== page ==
“La Barrosa”, by Paco de Lucía

When Paco de Lucía included La Barrosa in his emblematic album Siroco (Universal, 1987), his musical background had already passed through a long stage of learning based on Niño Ricardo’s falsetas, his admiration for Sabicas, his nurturing stage with “Camarón de la Isla”, his flamenco assimilation of jazz, and the virtuosity of his magical sextet. 

A statue on the Bulevar de la Música in Chiclana de la Frontera will partly settle our debt to this musician, who dedicated one of his most emblematic compositions to La Barrosa. However, this won’t be the first tribute paid in the municipality to this musician from Algeciras. In February 2021, the name Paco de Lucía was given to the central gallery of the Huerta del Rosario high school.

Siroco is an album of maturity, with an irrefutable eminence in the world of flamenco; one in which the taste for tradition intersects with an equally genuine will to innovate, using no other artifice beyond his prodigious art, accompanied on this occasion by Rubem Dantas, Juan Ramírez, José María Banderas, Ramón de Algeciras and Pepe de Lucía.

To explain why the alegrías on this album bear the name of La Barrosa— an express tribute to Chiclana de la Frontera’s long, wide beach — several points must be taken into account. Firstly, Paco de Lucía had a taste for place names when titling his pieces, mostly from the area near Gibraltar, but also from other localities. It is therefore not surprising that he chose Chiclana’s beach to identify his alegrías de Cádiz — it is a place that is also part of his sentimental memory, whether due to his relationship with San Fernando through Camarón de la Isla or his former wife, Casilda Varela.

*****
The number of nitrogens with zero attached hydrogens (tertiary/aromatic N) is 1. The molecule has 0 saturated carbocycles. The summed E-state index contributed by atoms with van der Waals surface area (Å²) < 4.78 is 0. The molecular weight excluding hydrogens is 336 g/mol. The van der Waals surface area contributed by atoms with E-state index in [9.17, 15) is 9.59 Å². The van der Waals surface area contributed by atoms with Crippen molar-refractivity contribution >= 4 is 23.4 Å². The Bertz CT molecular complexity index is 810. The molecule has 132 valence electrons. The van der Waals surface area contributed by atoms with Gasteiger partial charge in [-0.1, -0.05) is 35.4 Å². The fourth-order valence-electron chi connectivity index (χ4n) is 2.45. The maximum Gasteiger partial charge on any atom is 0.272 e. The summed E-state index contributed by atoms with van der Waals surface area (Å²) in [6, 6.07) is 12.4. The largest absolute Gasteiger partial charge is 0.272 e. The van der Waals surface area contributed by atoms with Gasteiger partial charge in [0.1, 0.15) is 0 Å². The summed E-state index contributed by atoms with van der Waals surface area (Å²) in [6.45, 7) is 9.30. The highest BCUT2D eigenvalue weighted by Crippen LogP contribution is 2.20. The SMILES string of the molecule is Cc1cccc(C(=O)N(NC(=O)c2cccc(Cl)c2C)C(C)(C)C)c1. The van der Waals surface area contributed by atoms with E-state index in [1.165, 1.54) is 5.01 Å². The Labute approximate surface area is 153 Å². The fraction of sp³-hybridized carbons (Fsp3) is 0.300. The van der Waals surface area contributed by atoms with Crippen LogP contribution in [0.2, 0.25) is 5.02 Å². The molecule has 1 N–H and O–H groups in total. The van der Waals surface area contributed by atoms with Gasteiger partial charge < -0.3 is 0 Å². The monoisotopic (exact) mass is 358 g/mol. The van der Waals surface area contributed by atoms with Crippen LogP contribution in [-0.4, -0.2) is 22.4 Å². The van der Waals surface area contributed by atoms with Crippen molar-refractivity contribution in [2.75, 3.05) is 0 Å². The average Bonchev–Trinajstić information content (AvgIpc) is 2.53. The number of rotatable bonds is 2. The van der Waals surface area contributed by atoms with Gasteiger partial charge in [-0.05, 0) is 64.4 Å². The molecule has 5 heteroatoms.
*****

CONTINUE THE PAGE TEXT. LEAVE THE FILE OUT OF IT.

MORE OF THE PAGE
However, there is another nuance to take into account — it is about a beach, and his work includes numerous beach references, including Punta Umbría (Huelva) and Playa del Carmen. The latter presents an almost prophetic lyric, since the guitarist, born in the coastal Algeciras in 1947, was to meet his death near this beach in Mexico’s Yucatán in 2014:

When I think that

I have to die

I throw a blanket on the floor

And I go to sleep

For Paco de Lucía, all the beaches in the world were one: El Rinconcillo, in Algeciras, the beach of his childhood, the one he was searching for during his travels around the world.  For him, the beach was the territory of affection and freedom, as is the beach of La Barrosa, especially if we consider that Chiclana de la Frontera is part of the flamenco geography of the Bay of Cadiz and is the hometown of Alonso Núñez ‘Rancapino’, Camarón’s friend as a youth. 

La Barrosa was played by Paco in the key of B major with the capo placed on the second fret. After it was recorded, it become part of his regular repertoire. It is, in the words of Eric Clapton and Richard Chapman, a composition “full of effortless delicacy and cascading phrases”. 

In the words of Felix Grande: “I have never heard a guitar like this, not even in the hands of Paco De Lucia himself”.